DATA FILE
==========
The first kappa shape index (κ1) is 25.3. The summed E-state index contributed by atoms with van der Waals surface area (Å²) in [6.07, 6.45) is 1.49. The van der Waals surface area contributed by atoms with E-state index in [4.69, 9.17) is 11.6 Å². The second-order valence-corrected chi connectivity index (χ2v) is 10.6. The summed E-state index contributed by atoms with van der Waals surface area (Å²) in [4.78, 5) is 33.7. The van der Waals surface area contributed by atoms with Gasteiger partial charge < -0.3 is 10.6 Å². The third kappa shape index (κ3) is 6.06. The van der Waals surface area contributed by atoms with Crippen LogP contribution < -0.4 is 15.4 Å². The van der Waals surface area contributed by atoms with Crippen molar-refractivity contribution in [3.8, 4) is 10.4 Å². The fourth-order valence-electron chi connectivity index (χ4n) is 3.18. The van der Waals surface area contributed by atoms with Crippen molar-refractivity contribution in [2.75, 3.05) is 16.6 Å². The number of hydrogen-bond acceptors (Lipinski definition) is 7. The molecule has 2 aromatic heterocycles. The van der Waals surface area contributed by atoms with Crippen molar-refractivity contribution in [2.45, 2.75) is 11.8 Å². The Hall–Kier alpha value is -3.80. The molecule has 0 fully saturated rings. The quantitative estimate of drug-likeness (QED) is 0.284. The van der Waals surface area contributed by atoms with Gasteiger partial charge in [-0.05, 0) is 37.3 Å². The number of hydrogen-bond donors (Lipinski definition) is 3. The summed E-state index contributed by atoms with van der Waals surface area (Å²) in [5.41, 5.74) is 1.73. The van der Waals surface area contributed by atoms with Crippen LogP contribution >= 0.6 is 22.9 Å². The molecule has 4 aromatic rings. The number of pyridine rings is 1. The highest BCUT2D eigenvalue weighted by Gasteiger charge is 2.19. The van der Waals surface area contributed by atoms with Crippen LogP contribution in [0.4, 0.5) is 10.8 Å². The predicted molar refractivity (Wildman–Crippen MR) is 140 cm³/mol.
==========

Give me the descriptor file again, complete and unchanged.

The first kappa shape index (κ1) is 25.3. The summed E-state index contributed by atoms with van der Waals surface area (Å²) in [6.07, 6.45) is 1.49. The van der Waals surface area contributed by atoms with E-state index in [4.69, 9.17) is 11.6 Å². The second-order valence-corrected chi connectivity index (χ2v) is 10.6. The summed E-state index contributed by atoms with van der Waals surface area (Å²) in [4.78, 5) is 33.7. The van der Waals surface area contributed by atoms with Gasteiger partial charge < -0.3 is 10.6 Å². The third kappa shape index (κ3) is 6.06. The van der Waals surface area contributed by atoms with Crippen LogP contribution < -0.4 is 15.4 Å². The van der Waals surface area contributed by atoms with Crippen molar-refractivity contribution in [3.8, 4) is 10.4 Å². The fourth-order valence-electron chi connectivity index (χ4n) is 3.18. The van der Waals surface area contributed by atoms with Crippen molar-refractivity contribution in [2.75, 3.05) is 16.6 Å². The number of hydrogen-bond acceptors (Lipinski definition) is 7. The molecule has 2 aromatic heterocycles. The van der Waals surface area contributed by atoms with Crippen molar-refractivity contribution in [2.45, 2.75) is 11.8 Å². The Hall–Kier alpha value is -3.80. The molecule has 0 fully saturated rings. The quantitative estimate of drug-likeness (QED) is 0.284. The van der Waals surface area contributed by atoms with Gasteiger partial charge in [-0.05, 0) is 37.3 Å². The number of hydrogen-bond donors (Lipinski definition) is 3. The summed E-state index contributed by atoms with van der Waals surface area (Å²) in [5.41, 5.74) is 1.73. The van der Waals surface area contributed by atoms with Crippen LogP contribution >= 0.6 is 22.9 Å². The molecule has 4 aromatic rings. The number of pyridine rings is 1. The highest BCUT2D eigenvalue weighted by Gasteiger charge is 2.19. The van der Waals surface area contributed by atoms with Crippen LogP contribution in [0.4, 0.5) is 10.8 Å². The predicted molar refractivity (Wildman–Crippen MR) is 140 cm³/mol.